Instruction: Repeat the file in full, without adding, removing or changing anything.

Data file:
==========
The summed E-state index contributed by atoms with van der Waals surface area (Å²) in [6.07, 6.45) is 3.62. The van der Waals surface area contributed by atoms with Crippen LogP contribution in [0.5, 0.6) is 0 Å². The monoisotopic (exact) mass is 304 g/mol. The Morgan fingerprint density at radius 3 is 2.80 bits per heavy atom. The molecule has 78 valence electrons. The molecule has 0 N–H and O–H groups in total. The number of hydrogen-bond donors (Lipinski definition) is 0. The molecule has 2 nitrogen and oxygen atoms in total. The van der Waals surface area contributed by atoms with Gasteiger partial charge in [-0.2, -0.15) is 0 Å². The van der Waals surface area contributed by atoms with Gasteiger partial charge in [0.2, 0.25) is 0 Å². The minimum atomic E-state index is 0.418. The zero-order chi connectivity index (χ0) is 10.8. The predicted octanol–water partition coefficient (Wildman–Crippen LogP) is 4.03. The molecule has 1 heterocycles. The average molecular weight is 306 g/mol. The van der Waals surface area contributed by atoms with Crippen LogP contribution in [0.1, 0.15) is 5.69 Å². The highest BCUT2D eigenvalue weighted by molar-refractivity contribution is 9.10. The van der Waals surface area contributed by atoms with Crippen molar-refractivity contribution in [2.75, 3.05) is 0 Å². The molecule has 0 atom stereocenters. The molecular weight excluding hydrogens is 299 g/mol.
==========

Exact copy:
The summed E-state index contributed by atoms with van der Waals surface area (Å²) in [6.07, 6.45) is 3.62. The van der Waals surface area contributed by atoms with Crippen LogP contribution in [0.5, 0.6) is 0 Å². The monoisotopic (exact) mass is 304 g/mol. The Morgan fingerprint density at radius 3 is 2.80 bits per heavy atom. The molecule has 78 valence electrons. The molecule has 0 N–H and O–H groups in total. The number of hydrogen-bond donors (Lipinski definition) is 0. The molecule has 2 nitrogen and oxygen atoms in total. The van der Waals surface area contributed by atoms with Gasteiger partial charge in [-0.2, -0.15) is 0 Å². The van der Waals surface area contributed by atoms with Gasteiger partial charge in [0.2, 0.25) is 0 Å². The minimum atomic E-state index is 0.418. The zero-order chi connectivity index (χ0) is 10.8. The predicted octanol–water partition coefficient (Wildman–Crippen LogP) is 4.03. The molecule has 1 heterocycles. The average molecular weight is 306 g/mol. The van der Waals surface area contributed by atoms with Crippen LogP contribution in [0.1, 0.15) is 5.69 Å². The highest BCUT2D eigenvalue weighted by molar-refractivity contribution is 9.10. The van der Waals surface area contributed by atoms with Crippen molar-refractivity contribution in [2.75, 3.05) is 0 Å². The molecule has 0 atom stereocenters. The molecular weight excluding hydrogens is 299 g/mol.